The following was included in the Feb. 11th edition of the Guardian’s ‘Best Photos of the Day’.

Mideast Israel Palestinians

Here’s the Guardian caption:

Palestinian women hold pictures of prisoners jailed in Israel during a rally calling for their release in the West Bank city of Ramallah. Photograph: Nasser Shiyoukhi/AP

Now, here’s what a Guardian reader casually glancing at the Palestinian “prisoner” wouldn’t have known.

A friend who’s fluent in Arabic read the poster and identified the ‘prisoner’ as Ayman Ismail Al-Sharawna. 

Al-Sharawna was jailed in Israel because of his involvement in a terrorist attack in in May 2002, in which two Palestinians placed an explosive device near a group of civilians in Beersheba and fled the scene. Eighteen Israelis were injured in the attack. (A technical fault prevented the bomb from exploding fully.)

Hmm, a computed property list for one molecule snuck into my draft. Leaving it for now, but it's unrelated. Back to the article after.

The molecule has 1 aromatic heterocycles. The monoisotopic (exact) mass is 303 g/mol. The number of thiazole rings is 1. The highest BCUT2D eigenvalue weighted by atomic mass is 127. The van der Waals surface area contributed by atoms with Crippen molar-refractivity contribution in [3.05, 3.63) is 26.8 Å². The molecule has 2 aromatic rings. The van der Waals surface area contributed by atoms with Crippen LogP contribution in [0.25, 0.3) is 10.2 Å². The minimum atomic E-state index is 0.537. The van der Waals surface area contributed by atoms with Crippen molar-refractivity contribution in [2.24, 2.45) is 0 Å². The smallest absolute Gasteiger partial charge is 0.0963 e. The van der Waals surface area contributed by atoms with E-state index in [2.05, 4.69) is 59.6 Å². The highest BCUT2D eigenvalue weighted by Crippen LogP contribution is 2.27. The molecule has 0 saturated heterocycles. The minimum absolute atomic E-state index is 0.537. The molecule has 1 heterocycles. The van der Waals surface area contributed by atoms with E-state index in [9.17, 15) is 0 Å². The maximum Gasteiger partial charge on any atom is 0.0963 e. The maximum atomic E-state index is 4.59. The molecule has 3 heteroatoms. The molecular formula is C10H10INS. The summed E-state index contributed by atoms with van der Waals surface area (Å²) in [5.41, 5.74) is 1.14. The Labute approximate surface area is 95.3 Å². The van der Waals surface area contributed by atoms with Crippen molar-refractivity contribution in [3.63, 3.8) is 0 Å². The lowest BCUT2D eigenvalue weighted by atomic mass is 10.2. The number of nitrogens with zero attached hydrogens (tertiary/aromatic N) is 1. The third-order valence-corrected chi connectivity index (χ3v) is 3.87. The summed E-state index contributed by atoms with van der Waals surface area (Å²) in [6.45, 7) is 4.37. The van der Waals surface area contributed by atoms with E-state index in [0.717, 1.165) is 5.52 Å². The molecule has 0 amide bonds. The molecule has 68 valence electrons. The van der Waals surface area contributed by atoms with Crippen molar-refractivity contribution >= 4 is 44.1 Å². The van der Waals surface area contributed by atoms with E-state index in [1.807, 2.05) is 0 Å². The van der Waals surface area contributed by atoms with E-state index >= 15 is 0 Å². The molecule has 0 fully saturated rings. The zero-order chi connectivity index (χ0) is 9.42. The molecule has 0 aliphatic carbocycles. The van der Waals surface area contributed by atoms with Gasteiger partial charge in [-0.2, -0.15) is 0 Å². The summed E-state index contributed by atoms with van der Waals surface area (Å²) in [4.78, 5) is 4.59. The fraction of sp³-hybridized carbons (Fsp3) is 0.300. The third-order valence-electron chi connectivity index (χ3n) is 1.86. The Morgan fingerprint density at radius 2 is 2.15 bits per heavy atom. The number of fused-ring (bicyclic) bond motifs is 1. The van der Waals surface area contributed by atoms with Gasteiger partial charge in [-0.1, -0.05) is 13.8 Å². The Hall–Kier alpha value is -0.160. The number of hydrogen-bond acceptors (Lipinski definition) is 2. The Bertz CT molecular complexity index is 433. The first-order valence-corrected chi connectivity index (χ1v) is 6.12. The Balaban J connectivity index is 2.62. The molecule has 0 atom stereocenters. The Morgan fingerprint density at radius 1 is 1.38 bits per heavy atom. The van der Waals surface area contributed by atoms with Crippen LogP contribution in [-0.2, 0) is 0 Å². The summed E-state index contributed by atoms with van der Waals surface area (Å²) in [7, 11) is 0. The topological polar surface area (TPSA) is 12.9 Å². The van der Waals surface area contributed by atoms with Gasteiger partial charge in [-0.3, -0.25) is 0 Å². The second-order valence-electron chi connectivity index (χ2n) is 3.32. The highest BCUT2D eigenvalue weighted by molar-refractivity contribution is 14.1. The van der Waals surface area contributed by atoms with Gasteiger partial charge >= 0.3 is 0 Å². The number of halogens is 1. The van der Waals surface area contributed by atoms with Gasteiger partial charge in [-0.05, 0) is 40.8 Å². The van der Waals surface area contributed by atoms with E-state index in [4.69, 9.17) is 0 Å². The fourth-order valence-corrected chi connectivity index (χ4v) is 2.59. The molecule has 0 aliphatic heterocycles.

He was sentenced to 38 years in prison, but released on October 18, 2011 as part of the Gilad Shalit prisoner exchange deal.

On January 31, 2012, the IDF re-arrested Al-Sharawna, resident of a Palestinian town near Hebron, on suspicion of having returned to terror planning with a Hamas cell in the West Bank.  He recently began a hunger strike.

Al-Sharawna is a “prisoner” because he tried to murder innocent Israelis, and, after his release, is evidently determined to try to murder again.

Will the Guardian report rockets fired by Gaza terrorists which destroyed a house in Israel?

The life of Pini Azoulay, of the southern Israeli town of Netivot, 14 km from the Gaza border, was saved when, having awoken (at around 2AM this morning) to the sound of the air raid siren, he ran towards the bathroom which was protected by a concrete ceiling.

The explosion caused by the grad rocket caused severe damage to the house.